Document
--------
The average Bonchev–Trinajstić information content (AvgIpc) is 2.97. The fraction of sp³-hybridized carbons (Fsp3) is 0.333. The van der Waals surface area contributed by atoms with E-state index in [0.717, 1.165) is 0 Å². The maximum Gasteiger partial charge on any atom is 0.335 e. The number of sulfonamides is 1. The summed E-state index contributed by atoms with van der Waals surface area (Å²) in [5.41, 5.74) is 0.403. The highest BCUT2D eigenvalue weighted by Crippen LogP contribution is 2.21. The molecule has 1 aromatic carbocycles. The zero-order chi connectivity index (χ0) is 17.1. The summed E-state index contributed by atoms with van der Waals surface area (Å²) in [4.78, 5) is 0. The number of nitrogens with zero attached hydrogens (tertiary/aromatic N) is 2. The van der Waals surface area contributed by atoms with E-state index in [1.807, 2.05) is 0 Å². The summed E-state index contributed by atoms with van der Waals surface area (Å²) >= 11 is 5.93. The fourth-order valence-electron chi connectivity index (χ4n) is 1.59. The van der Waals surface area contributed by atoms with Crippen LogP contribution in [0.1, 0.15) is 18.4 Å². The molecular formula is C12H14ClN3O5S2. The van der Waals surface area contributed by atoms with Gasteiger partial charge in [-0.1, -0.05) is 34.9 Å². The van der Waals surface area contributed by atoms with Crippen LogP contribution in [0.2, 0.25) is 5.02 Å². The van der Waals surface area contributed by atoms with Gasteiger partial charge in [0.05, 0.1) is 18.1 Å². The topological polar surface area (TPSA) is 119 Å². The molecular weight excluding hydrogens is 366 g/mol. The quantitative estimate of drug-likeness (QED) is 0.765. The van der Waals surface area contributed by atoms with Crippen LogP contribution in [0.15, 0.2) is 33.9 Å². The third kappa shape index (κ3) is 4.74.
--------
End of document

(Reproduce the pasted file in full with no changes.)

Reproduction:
The average Bonchev–Trinajstić information content (AvgIpc) is 2.97. The fraction of sp³-hybridized carbons (Fsp3) is 0.333. The van der Waals surface area contributed by atoms with E-state index in [0.717, 1.165) is 0 Å². The maximum Gasteiger partial charge on any atom is 0.335 e. The number of sulfonamides is 1. The summed E-state index contributed by atoms with van der Waals surface area (Å²) in [5.41, 5.74) is 0.403. The highest BCUT2D eigenvalue weighted by Crippen LogP contribution is 2.21. The molecule has 1 aromatic carbocycles. The zero-order chi connectivity index (χ0) is 17.1. The summed E-state index contributed by atoms with van der Waals surface area (Å²) in [4.78, 5) is 0. The number of nitrogens with zero attached hydrogens (tertiary/aromatic N) is 2. The van der Waals surface area contributed by atoms with E-state index in [1.807, 2.05) is 0 Å². The summed E-state index contributed by atoms with van der Waals surface area (Å²) >= 11 is 5.93. The fourth-order valence-electron chi connectivity index (χ4n) is 1.59. The van der Waals surface area contributed by atoms with Crippen LogP contribution in [0.1, 0.15) is 18.4 Å². The molecular formula is C12H14ClN3O5S2. The van der Waals surface area contributed by atoms with Gasteiger partial charge in [-0.1, -0.05) is 34.9 Å². The van der Waals surface area contributed by atoms with Crippen LogP contribution in [0.2, 0.25) is 5.02 Å². The van der Waals surface area contributed by atoms with Gasteiger partial charge in [0.05, 0.1) is 18.1 Å². The topological polar surface area (TPSA) is 119 Å². The molecular weight excluding hydrogens is 366 g/mol. The quantitative estimate of drug-likeness (QED) is 0.765. The van der Waals surface area contributed by atoms with Crippen LogP contribution in [0.15, 0.2) is 33.9 Å². The third kappa shape index (κ3) is 4.74.